Freedom’s Just Another Word for Something Else to Sell

“Everyone always has the fanciest reasons for what they do.”

–Lillian Hellman

The headline atop the Times sports page June 21 was a sanctimonious lie: “In Homage to Mays and the Negro Leagues, MLB Heads to Birmingham.” The online hed said “Baseball Returns to the ‘Hallowed Grounds’ of a Negro Leagues Stadium.”

Yes, a game between the San Francisco Giants and the St. Louis Cardinals has been scheduled for June 20, 2024 at Rickwood Field, where Willie Mays played for the Birmingham Black Barons before he joined the Giants. But no, the venue was not chosen by way of homage to Mays and the Negro Leagues (which disbanded in the wake of integration). MLB is a consortium of capitalists who see a large revenue stream to be tapped. It’s not just the money to be made by televising an otherwise ho-hum mid-season game to the nation and the world, but think of all those jerseys to be marketed! The Homestead Grays, The Detroit Wolves, Cool Papa Bell, Josh Gibson, Buck Leonard, Cab Calloway…

There could also be a game on or around Juneteenth between the Dallas and Houston teams honoring the politicians, government officials, and law enforcement agents in the great state of Texas who held off implementing the Emancipation Proclamation from September 22, 1862, when President Lincoln issued it, until June 19, 1865! MLB could market the game as an occasion for making emotional reparations.

John Lardner was a great sportswriter who, like his famous father, Ring, drank too much and died too young. In 1953 he wrote a piece questioning the practical value of  “spring training,” two months in a warm clime for which players did not get paid and risked injury while the owners made money from exhibition games. “One of the players’ major complaints against spring training,” Lardner wrote, “is night games. They dislike night ball at all times, but especially when they are meant to be acquiring health and strength in the winter and early spring.”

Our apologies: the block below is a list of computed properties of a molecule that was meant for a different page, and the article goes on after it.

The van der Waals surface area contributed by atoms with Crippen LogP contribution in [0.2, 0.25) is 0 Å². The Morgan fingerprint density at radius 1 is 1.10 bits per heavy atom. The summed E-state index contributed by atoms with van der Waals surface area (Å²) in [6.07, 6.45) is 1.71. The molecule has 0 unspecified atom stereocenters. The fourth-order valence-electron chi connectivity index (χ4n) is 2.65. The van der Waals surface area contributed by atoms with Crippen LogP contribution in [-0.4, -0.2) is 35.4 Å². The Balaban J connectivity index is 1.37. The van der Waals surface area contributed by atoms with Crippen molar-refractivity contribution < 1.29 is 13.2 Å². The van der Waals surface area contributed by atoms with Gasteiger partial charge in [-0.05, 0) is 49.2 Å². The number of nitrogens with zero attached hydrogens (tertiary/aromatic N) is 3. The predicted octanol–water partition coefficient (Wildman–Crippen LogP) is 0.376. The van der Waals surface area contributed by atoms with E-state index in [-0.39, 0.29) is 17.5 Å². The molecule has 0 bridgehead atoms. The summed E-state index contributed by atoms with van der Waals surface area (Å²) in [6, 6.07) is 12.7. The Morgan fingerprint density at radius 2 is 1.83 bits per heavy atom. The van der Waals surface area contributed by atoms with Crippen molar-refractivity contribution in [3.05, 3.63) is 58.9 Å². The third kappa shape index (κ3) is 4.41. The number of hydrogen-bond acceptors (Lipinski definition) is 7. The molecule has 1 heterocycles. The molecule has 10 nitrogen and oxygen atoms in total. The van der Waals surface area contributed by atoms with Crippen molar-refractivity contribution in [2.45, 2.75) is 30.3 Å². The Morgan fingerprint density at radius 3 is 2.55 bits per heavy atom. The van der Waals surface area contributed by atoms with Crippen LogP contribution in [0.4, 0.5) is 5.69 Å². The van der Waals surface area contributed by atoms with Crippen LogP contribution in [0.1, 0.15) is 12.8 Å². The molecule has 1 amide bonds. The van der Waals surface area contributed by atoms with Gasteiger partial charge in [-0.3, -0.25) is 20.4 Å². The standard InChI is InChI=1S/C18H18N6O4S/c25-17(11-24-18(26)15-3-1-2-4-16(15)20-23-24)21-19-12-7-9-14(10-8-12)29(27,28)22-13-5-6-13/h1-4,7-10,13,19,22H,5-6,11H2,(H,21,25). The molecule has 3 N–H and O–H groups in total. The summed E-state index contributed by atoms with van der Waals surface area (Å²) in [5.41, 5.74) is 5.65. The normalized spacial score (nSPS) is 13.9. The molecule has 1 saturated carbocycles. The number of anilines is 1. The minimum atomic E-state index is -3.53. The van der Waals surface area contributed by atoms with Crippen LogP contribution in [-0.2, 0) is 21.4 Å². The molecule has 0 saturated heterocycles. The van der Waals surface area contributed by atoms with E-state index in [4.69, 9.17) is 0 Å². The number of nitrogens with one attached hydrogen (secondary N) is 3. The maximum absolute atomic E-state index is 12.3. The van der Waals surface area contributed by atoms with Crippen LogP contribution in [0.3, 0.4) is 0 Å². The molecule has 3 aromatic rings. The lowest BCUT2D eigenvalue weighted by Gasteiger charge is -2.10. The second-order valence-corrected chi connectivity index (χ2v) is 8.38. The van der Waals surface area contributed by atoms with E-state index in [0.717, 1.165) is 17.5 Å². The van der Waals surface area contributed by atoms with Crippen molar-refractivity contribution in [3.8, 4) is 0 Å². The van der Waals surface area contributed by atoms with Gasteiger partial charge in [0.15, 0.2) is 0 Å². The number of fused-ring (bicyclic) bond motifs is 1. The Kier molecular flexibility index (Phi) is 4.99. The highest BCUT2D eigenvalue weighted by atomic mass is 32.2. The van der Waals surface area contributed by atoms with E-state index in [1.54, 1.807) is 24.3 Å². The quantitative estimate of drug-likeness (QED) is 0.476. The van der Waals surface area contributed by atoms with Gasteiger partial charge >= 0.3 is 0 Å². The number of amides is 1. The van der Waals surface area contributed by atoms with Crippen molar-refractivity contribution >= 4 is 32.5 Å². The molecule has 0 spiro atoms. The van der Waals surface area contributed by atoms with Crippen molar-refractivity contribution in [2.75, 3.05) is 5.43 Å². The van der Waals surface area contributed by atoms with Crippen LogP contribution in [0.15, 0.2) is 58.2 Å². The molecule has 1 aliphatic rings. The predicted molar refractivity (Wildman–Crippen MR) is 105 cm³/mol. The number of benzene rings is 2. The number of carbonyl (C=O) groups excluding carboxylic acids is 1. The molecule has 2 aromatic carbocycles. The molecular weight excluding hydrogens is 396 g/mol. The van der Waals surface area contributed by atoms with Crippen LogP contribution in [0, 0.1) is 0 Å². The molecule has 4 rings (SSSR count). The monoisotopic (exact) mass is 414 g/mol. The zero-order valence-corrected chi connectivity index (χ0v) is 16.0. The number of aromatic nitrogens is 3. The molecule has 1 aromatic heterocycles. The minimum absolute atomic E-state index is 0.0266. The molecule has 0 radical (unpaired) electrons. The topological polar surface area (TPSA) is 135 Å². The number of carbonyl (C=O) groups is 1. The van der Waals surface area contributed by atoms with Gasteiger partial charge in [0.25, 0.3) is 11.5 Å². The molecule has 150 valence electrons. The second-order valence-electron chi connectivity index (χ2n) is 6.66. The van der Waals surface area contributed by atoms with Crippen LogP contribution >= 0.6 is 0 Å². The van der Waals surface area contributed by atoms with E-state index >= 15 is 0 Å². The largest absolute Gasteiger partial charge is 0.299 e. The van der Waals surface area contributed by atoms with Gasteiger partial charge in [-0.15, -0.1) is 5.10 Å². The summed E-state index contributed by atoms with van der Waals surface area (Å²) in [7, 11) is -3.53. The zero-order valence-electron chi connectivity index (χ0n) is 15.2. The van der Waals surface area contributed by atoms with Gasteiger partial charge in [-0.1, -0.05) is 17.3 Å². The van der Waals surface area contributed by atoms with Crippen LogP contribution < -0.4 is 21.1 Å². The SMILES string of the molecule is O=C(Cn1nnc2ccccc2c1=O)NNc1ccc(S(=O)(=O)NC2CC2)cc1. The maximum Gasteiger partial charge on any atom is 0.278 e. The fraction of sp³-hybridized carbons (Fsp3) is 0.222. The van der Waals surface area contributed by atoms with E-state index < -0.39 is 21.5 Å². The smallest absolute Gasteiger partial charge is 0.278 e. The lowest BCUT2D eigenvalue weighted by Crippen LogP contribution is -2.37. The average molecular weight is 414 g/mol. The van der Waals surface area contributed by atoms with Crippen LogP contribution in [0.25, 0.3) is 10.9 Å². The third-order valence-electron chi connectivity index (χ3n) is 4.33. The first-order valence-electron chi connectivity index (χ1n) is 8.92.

Explaining why the Dodgers, who trained in Vero Beach, would be playing exhibition games at night in Miami, vice-president Buzzy Bavasi explained, “It’s a difference between a seven-thousand crowd and a two-thousand crowd. How else are we going to get the money to pay these boys’ expenses?”

Lardner: “A further way to try to get money back, for Brooklyn, is to sell out towns where Jackie Robinson has not been  seen before. This spring there is a game scheduled in New Orleans, 1,000 miles out of the homebound line, to pick up exploited Robinson dollars from Negro fans there. Robinson is the greatest single baseball drawing card of the last five years, as Babe Ruth was before him. It never increased the happiness of Ruth or Robinson, or their teammates, as their clubs wandered about the land beating the bushes for virgin funds, to reflect that neither the ‘gate attractions’ nor the players were paid, in salary or percentage for those wearisome and sometimes physically dangerous junkets.”

Getting back to the Times’s reworking of the corporate media advisory: “MLB said that the date of the Rickwood Field game was intended to coincide with Juneteenth and that the game would feature a variety of activities to celebrate the history of the Negro leagues and Mays, the game’s greatest living player.”

Juneteenth, indeed!  I watched the news that day, oh boy, and didn’t hear a single mention of the fact that the great state of Texas held back news of the Emancipation Proclamation for more than two years!!!

The Times “homage” story by David Wallstein was not devoid of information:

“With a seating capacity of almost 11,000, Rickwood Field was built by the Birmingham industrialist Harvey Woodward, who was known as Rick, and it was modeled after Forbes Field in Pittsburgh and Shibe Park in Philadelphia. When it opened, on Aug. 18, 1910, businesses in Birmingham were shuttered to celebrate the grand occasion.

“In its early years, the park hosted exhibition games with teams from the American and National Leagues, including the Yankees, but Rickwood was home to the Barons, a Southern League institution that featured stars like Pie Traynor and Burleigh Grimes. In later years, Bo Jackson played for the Barons at Rickwood, as did Michael Jordan during his 1994 sojourn into baseball.

“A great deal of the most significant history at the park, however, came from the Black Barons, a Negro leagues team that featured stars like Mule Suttles and Satchel Paige, who won more games for Birmingham than he did for any other professional team.

“In 1948, the Black Barons — with Mays in tow — faced the Homestead Grays in the final Negro World Series. While the Grays won that Series, William Greason, who went on to be the first Black pitcher for the St. Louis Cardinals, picked up Birmingham’s lone victory. Greason, 98, still lives in Birmingham and is the pastor at Bethel Baptist Church, less than two miles from Rickwood Field.”

Fred Gardner is the managing editor of O’Shaughnessy’s. He can be reached at